Back in August of 2020, we made the case for staffing firms to start thinking about the perception of their brands in the post-pandemic staffing world. As we edge slowly closer (fingers crossed) toward an end to COVID-19, we want to go deeper and propose a step-by-step process to redefining your staffing brand.
But first, a quick recap: How has the pandemic been a catalyst for change in the staffing industry?
Why Does Your Staffing Brand Need Redefining?
Relationships are changing. We were already on that trajectory, but the pandemic has sped it up. For many small to mid-sized staffing firms, client relationships are often built first by owners or leaders, followed by salespeople. For these firms, relationships are core to their success; in many cases, they even claim it as their differentiator—preferable to transactional approaches of larger firms.
However, access to decision makers, to target audiences, and even to candidates is getting more and more difficult. For most of us, the last time we had a face-to-face meeting was in the early months of 2020. The remote sales and recruiting environment—though convenient and in many ways life-saving—serves to make relationship-building that much less personal. Even though many buyers claim to prefer virtual meetings, there’s also the stark fact that the pool of opportunities for both buyers and candidates is significantly larger with the virtual element in the mix.
With this change, the waters are muddied and differentiation in the marketplace is nearly impossible. Staffing firms felt commoditized before, but now it’s even more the case. The need for brand redefinition is increasingly critical.
A Step-by-Step Guide to Redefining Your Staffing Brand
Before you can plan a rebrand, you need to set the baseline. That means taking a step back and getting a serious look at who you are. You should think about gathering client and consultant feedback, as well as employee feedback. This process should also include auditing your current website, messaging, social accounts, collateral, and more to understand exactly what you’re working with. Get used to asking tough questions in an effort to gain unbiased perspectives of your brand.
2. Competitive Analysis
The only way to assess your position in the marketplace is to take a look at the companies standing next to you. How do they market their brands? What value do they propose and how does it differ from what you say your brand offers? What do they say about their candidates, rates, network, process, and more? How are they engaging with their audience via content, social media, and ads? How big and active does their network appear from the outside looking in?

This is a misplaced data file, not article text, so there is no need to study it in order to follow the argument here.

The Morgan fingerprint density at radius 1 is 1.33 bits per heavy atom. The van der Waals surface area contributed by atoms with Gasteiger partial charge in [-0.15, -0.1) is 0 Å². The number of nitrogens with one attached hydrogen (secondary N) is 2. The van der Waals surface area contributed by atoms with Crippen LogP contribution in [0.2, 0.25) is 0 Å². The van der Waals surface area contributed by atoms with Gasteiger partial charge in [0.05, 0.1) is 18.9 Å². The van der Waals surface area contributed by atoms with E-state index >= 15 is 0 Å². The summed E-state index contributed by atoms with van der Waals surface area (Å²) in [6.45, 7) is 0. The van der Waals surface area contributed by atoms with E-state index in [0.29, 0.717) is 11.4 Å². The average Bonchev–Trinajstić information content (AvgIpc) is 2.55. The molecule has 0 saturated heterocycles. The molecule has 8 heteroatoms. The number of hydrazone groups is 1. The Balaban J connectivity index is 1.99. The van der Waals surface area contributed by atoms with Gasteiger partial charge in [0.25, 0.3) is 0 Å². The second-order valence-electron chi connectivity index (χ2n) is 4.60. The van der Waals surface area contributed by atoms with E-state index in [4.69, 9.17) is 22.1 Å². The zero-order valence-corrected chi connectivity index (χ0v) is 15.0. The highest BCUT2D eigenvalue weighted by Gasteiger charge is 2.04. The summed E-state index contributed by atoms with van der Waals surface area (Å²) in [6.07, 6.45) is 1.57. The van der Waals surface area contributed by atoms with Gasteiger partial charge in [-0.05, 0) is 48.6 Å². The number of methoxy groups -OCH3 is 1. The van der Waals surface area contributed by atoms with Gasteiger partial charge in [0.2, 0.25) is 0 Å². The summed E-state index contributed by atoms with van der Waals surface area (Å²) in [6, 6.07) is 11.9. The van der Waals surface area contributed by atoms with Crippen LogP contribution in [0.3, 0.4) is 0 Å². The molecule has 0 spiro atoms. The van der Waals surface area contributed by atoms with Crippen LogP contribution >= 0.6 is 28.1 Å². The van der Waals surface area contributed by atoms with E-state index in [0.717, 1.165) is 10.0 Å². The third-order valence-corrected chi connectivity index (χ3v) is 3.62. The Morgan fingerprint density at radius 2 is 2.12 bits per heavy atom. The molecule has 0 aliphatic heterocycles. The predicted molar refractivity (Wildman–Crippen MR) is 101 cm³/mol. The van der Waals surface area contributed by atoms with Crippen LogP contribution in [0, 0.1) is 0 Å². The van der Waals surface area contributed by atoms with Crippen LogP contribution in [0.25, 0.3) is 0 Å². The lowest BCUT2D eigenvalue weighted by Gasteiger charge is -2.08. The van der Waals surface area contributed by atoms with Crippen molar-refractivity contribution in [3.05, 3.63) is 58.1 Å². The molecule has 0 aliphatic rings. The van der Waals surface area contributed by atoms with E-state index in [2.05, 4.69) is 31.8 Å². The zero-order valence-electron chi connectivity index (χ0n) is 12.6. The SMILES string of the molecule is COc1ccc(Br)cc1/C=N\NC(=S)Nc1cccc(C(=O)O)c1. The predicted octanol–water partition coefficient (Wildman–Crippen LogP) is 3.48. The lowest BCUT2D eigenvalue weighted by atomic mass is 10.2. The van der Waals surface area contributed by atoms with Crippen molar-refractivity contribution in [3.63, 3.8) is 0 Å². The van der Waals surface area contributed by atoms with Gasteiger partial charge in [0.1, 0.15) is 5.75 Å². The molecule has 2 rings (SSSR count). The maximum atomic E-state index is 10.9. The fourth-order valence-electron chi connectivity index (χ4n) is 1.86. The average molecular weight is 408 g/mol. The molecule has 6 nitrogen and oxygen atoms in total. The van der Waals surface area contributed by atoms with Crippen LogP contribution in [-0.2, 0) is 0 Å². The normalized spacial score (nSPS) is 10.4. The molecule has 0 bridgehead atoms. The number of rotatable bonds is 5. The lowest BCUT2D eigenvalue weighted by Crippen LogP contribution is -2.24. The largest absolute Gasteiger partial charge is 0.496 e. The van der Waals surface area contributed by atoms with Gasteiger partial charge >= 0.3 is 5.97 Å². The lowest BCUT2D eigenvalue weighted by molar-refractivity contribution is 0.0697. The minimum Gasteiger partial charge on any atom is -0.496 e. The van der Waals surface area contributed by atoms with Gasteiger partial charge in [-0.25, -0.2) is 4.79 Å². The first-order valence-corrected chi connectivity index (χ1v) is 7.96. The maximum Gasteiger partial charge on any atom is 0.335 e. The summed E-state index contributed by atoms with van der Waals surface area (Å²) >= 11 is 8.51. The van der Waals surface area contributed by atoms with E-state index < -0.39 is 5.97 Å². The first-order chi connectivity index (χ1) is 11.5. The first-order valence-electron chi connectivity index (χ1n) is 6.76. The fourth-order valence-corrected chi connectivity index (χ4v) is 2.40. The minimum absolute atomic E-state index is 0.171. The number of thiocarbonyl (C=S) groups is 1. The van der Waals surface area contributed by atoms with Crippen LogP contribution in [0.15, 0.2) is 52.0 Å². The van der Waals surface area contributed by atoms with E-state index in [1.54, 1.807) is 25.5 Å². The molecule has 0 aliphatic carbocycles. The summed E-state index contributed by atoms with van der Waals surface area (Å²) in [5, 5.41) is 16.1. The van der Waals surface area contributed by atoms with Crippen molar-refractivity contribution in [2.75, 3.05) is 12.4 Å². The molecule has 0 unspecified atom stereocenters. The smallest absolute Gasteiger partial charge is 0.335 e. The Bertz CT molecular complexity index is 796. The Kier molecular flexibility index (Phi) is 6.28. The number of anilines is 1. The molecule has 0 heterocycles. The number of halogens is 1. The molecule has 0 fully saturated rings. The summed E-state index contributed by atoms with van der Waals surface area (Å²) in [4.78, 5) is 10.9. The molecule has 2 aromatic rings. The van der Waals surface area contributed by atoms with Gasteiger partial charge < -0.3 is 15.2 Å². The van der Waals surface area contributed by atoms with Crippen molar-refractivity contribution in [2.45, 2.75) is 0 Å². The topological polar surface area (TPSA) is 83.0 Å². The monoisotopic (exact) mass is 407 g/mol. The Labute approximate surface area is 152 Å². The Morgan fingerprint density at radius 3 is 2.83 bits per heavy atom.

3. Business Climate
Industry outlooks and the general business climate will play an important role in how you position yourself in the marketplace. Gather and research the data and insight that reveal what the next 24-36 months might look like. While every twist and turn in the market can’t always be predicted (hello, global pandemic), the general trajectory should inform your brand positioning, which will need to carry you through at least the next 2-3 years.
4. Business Goals
Get clear on your business goals now, because they should be tightly aligned with your brand and subsequent messaging. What are your revenue targets, client targets, internal hiring goals, service expansion plans, business model, and more?
5. Marketing Foundation
This is the fun part (it’s why we at echogravity love what we do). Keeping the previous four steps in mind, now is the time to identify and wordsmith your brand purpose, value proposition, values, audience personas, and key messaging pillars.
6. Implement Your Marketing Foundation
The messaging that you established in the last step needs to be strategically implemented across the spectrum of your digital assets. First and foremost, that includes web copy and social media profiles, but it extends to all material that your target audiences will interact with—emails, sales collateral, blog posts, press releases, and much more.
7. Build a Brand Book
A brand book is exactly what it sounds like—documentation that defines and describes your brand. Everything you’ve created in prior steps can be documented here, complemented by any details about design requirements and preferences, like colors, logos, images, and more. Use this internally, to let your people know how to communicate your brand, and externally to let the world know how your firm is different.
8. Integrate Your Marketing Foundation
You already implemented your marketing foundation across your digital assets, but that foundation should be a living, breathing expression of your company, present in all audience-facing processes and content. Everything from sales calls and recruiting processes to highly relevant content like ebooks and articles should reflect your brand, poised to convert (and nurture) your clients, recruits, and new employees.
9. Practice and Modify Often
As mentioned, every element of your company should live and breathe your brand. Practice it on a daily basis in all that you do. Of course, as it becomes more ingrained and as you evolve as a company, modifications will be necessary. Run through these nine steps every few years to confirm your brand is as high value and relevant as the day it was established.